The majority of women in both groups in our study thought that FP was good behaviour for a woman’s life. However, about half had not heard or seen any advertisement about FP in the previous 6 months. This reported lack of awareness about contraceptive methods may be a reason for not using contraception among our participants. This is supported by a survey in Sub-Saharan Africa which indicated lack of media exposure as a prominent reason, cited by most of the women reviewed in the survey [19].

A large proportion of the 2 groups of women in our study said they would refuse to discuss sexual behaviour and problems with a male physician. This means that most Egyptian women preferred a female physician. This situation is not unique to Egypt, it is found also in Jordan [17].

Concerning barriers related to the method itself, more than half of the women who had discontinued using contraception had a desire to have a more effective method. In Indonesia, however, only 8% of discontinued women related it to the method [20]. This could be due to past experience of failure of the method or the presence of side-effects. This is supported by Aktun et al. who reported that among women using contraception, the majority of unintended pregnancies occurred as a result of inconsistent or incorrect use of the method [21].

Reproductive barriers were reported by almost one-third of the discontinued women but only 3% of the non-users. This is mainly subjective and depends on previous experience with FP methods.

Around two-thirds of the women in both groups reported that no-one prevented them from using FP. This means that the women felt powerful enough to make their own decisions and have the autonomy to decide for themselves. This was confirmed in another study in Egypt in which only 1% of discontinuation of the last contraceptive method was related to the husband’s disapproval [22]. In contrast, a study carried out in Pakistan reported that psychosocial barriers, which included husband’s opposition and religious opposition, accounted for half of the reported barriers to FP service use [18].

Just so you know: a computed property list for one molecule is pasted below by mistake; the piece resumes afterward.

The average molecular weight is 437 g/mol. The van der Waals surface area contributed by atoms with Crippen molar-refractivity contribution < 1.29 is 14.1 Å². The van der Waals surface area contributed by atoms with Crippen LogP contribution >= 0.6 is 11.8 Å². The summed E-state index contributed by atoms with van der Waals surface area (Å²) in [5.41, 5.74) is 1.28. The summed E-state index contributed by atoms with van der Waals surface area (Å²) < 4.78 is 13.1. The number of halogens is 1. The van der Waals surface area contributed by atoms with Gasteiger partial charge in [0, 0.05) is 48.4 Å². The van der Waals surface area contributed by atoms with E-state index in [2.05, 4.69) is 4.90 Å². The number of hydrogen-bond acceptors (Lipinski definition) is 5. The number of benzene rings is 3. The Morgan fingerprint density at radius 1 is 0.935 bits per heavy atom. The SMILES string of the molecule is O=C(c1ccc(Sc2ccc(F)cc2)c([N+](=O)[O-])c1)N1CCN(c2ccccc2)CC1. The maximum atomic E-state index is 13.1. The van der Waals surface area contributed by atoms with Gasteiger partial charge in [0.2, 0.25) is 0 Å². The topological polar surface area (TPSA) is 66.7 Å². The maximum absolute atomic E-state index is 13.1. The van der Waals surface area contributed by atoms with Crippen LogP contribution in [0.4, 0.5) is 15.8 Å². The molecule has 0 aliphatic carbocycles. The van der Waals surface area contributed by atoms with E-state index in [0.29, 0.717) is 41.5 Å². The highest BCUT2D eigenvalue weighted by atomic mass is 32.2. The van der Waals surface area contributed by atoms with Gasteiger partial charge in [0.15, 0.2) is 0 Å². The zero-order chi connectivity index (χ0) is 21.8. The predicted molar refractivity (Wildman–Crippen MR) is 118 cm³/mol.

Regarding medical barriers, about one-third of the non-users and more than three-quarters of the discontinued women had been told to come back at a later date while they were menstruating. Our findings are supported by evidence from Ghana, Kenya, Cameroon, Jamaica, and Senegal indicating that non-menstruating women are commonly told they must return when they are menstruating in order to be given a hormonal contraceptive method or to have an intra-uterine device (IUD) inserted [23]. One rationale offered to justify these requirements is that it is cheap and there is no need to do pregnancy tests. A second rationale is that hormonal methods reduce menstrual disturbances when initiated during menstruation, and the IUD is easier to insert at this time. However, this is irrelevant for many women, and inserting IUDs in non-menstruating women offers other benefits, including better diagnosis of sexually transmitted infections and lower rates of infections and expulsion. The menstrual requirements pose a serious, but under-recognized, barrier to FP.

As for administrative barriers, about one fifth of our participants reported a fear of using the service due to reports of bad experiences by others. This is supported by the findings of 2 other studies where lack of acceptance of FP services was due to unsuitable regulations in the facility [24,25]. Administrative barriers could lead to dissatisfaction with the service and reluctance to use it and discontinuation.